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If you need more advanced statistics features, you might want to use the Statistics and Machine Learning Toolbox™ software.

Use the following MATLAB^{®} functions to calculate the descriptive statistics for your
data.

**Note**

For matrix data, descriptive statistics for each column are calculated independently.

**Statistics Function Summary**

The following examples apply MATLAB functions to calculate descriptive statistics:

This example shows how to use MATLAB functions to calculate the maximum, mean, and standard deviation
values for a 24-by-3 matrix called `count`

. MATLAB computes these statistics independently for each column in the
matrix.

% Load the sample data load count.dat % Find the maximum value in each column mx = max(count) % Calculate the mean of each column mu = mean(count) % Calculate the standard deviation of each column sigma = std(count)

The results are

mx = 114 145 257 mu = 32.0000 46.5417 65.5833 sigma = 25.3703 41.4057 68.0281

To get the row numbers where the maximum data values occur in each data
column, specify a second output parameter `indx`

to return the
row index. For example:

[mx,indx] = max(count)

These results are

mx = 114 145 257 indx = 20 20 20

Here, the variable `mx`

is a row vector that contains the
maximum value in each of the three data columns. The variable
`indx`

contains the row indices in each column that
correspond to the maximum values.

To find the minimum value in the entire `count`

matrix,
24-by-3 matrix into a 72-by-1 column vector by using the syntax
`count(:)`

. Then, to find the minimum value in the single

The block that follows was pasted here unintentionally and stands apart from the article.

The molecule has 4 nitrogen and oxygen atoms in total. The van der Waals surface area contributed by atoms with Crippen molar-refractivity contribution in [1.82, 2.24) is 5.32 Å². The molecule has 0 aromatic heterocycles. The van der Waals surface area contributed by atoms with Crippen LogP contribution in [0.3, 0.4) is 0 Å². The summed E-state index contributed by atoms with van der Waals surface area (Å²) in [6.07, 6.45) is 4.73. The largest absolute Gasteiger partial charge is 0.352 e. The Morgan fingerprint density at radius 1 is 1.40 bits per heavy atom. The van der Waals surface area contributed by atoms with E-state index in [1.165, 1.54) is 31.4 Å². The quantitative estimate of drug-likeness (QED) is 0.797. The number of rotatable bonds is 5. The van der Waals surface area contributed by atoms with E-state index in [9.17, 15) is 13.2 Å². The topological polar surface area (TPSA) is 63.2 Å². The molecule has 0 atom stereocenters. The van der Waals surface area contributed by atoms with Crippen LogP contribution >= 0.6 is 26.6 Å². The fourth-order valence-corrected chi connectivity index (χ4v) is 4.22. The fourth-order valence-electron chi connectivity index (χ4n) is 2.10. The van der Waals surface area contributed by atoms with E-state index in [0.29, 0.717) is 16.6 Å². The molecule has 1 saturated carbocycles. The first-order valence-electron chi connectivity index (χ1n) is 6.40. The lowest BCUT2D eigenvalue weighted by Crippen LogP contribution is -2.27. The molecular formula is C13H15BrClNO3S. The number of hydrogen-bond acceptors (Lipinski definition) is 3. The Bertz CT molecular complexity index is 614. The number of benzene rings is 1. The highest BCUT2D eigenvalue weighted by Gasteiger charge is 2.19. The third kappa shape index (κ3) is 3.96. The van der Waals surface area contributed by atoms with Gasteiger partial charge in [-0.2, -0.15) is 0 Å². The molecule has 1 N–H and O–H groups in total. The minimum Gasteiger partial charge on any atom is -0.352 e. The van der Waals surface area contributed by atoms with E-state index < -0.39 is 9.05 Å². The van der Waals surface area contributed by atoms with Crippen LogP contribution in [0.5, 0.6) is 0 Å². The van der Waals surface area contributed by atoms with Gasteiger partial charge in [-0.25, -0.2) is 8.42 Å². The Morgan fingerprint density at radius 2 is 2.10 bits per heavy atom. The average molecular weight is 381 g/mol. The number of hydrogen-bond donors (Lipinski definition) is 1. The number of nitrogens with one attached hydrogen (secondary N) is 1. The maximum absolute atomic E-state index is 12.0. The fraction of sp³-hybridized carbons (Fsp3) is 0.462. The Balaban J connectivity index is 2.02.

column, use the following syntax:

min(count(:)) ans = 7

Subtract the mean from each column of the matrix by using the following syntax:

% Get the size of the count matrix [n,p] = size(count) % Compute the mean of each column mu = mean(count) % Create a matrix of mean values by % replicating the mu vector for n rows MeanMat = repmat(mu,n,1) % Subtract the column mean from each element % in that column x = count - MeanMat

**Note**

Subtracting the mean from the data is also called
*detrending*. For more information about removing the
mean or the best-fit line from the data, see Detrending Data.

The Data Statistics dialog box helps you calculate and plot descriptive statistics
with the data. This example shows how to use MATLAB Data Statistics to calculate and plot statistics for a 24-by-3 matrix,
called `count`

. The data represents how many vehicles passed by
traffic counting stations on three streets.

This section contains the following topics:

**Note**

MATLAB Data Statistics is available for 2-D plots only.

Load and plot the data:

load count.dat [n,p] = size(count); % Define the x-values t = 1:n; % Plot the data and annotate the graph plot(t,count) legend('Station 1','Station 2','Station 3','Location','northwest') xlabel('Time') ylabel('Vehicle Count')

**Note**The legend contains the name of each data set, as specified by the

`legend`

function:`Station 1`

,`Station 2`

, and`Station 3`

. A*data set*refers to each column of data in the array you plotted. If you do not name the data sets, default names are assigned:`data1`

,`data2`

, and so on.In the Figure window, select

**Tools > Data Statistics**.The Data Statistics dialog box opens and displays descriptive statistics for the

`X`

- and`Y`

-data of the`Station 1`

data set.**Note**The Data Statistics dialog box displays a